The next time guns boom from across the border in Jammu, India will not fire back immediately. Similarly, if Pakistan receives fire from India, it would spend the next hour establishing contact with the Indian border guarding force. This is the principal understanding arrived at on the first day of the talks between BSF and Pakistan Rangers in order to prevent frequent ceasefire violations and loss of civilian lives on either side.
Opening of more communication channels was the key takeaway of the talks on the first day with directors general of both border forces agreeing to directly talk to each other in the event of unprovoked firing. This is the first time such a channel of communication has been opened, as until now only field commanders or DIGs and IGs on either side spoke to each other in the event of ceasefire violations.
The two sides have agreed that ceasefire violation from either side will not be retaliated immediately and all efforts would be made to first diffuse the situation. “Though the modalities of such an arrangement would be decided on Friday, it has been decided in principle to wait for an hour before replying to any unprovoked firing from either side. This hour would be utilised to establish communication at all levels, including the DGs of the respective forces,” a home ministry source said.
Sources said the meeting began in a “very cordial” atmosphere and ended on a “positive note” with both sides showing willingness to make an effort to resolve issues. “The talks went on in a very cordial manner and we are happy about it,” BSF Director General DK Pathak said, refusing to divulge details.
The agenda from the two sides had already been exchanged and Thursday’s talks dwelt on each issue point by point.
“Though Pakistan Rangers denied all allegations of infiltration and ceasefire violations, and BSF denied allegations levelled against them, this meeting was more cordial than we expected. There were no aggressive posturings from either side, nor did the discussion reduce to a blame game. Both sides seemed willing to resolve the issues that they could,” said a home ministry official.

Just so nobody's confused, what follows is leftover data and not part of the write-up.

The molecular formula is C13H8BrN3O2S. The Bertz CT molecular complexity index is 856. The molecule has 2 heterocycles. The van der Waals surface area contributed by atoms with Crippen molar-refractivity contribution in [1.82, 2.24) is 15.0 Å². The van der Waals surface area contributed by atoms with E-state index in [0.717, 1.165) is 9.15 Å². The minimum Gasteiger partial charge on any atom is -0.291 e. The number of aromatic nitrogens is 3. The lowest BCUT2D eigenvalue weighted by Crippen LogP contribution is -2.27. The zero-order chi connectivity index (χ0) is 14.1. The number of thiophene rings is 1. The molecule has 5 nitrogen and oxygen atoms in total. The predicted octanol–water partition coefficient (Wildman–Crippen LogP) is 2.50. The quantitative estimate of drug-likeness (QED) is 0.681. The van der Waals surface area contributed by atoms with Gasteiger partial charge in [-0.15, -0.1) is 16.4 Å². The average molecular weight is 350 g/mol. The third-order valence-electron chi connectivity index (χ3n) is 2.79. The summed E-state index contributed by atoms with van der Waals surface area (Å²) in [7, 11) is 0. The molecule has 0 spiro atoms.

Pakistan broached the subject of intemperate language used by BSF officers and jawans on the border. It was strongly denied by BSF, but it said if any such stray incident has happened it would look into the matter and train its men better.
Pakistan, too, assured India to increase vigil on the border to stop infiltration and smuggling even though it denied any such thing happening from its side. It also asked India to strengthen its own systems.
On the issue of inadvertent transgression across the border by local villagers, both sides agreed that no action should be taken against such people and that they must be returned on humanitarian grounds.
Sources said both sides agreed to have more confidence-building measures and better communication so that small incidents do not escalate into full-blown conflicts.
According to the set agenda, the talks were to be wrapped up on Thursday. On Friday, the Rangers are scheduled to meet Home Minister Rajnath Singh.
On Saturday, a joint statement would be issued.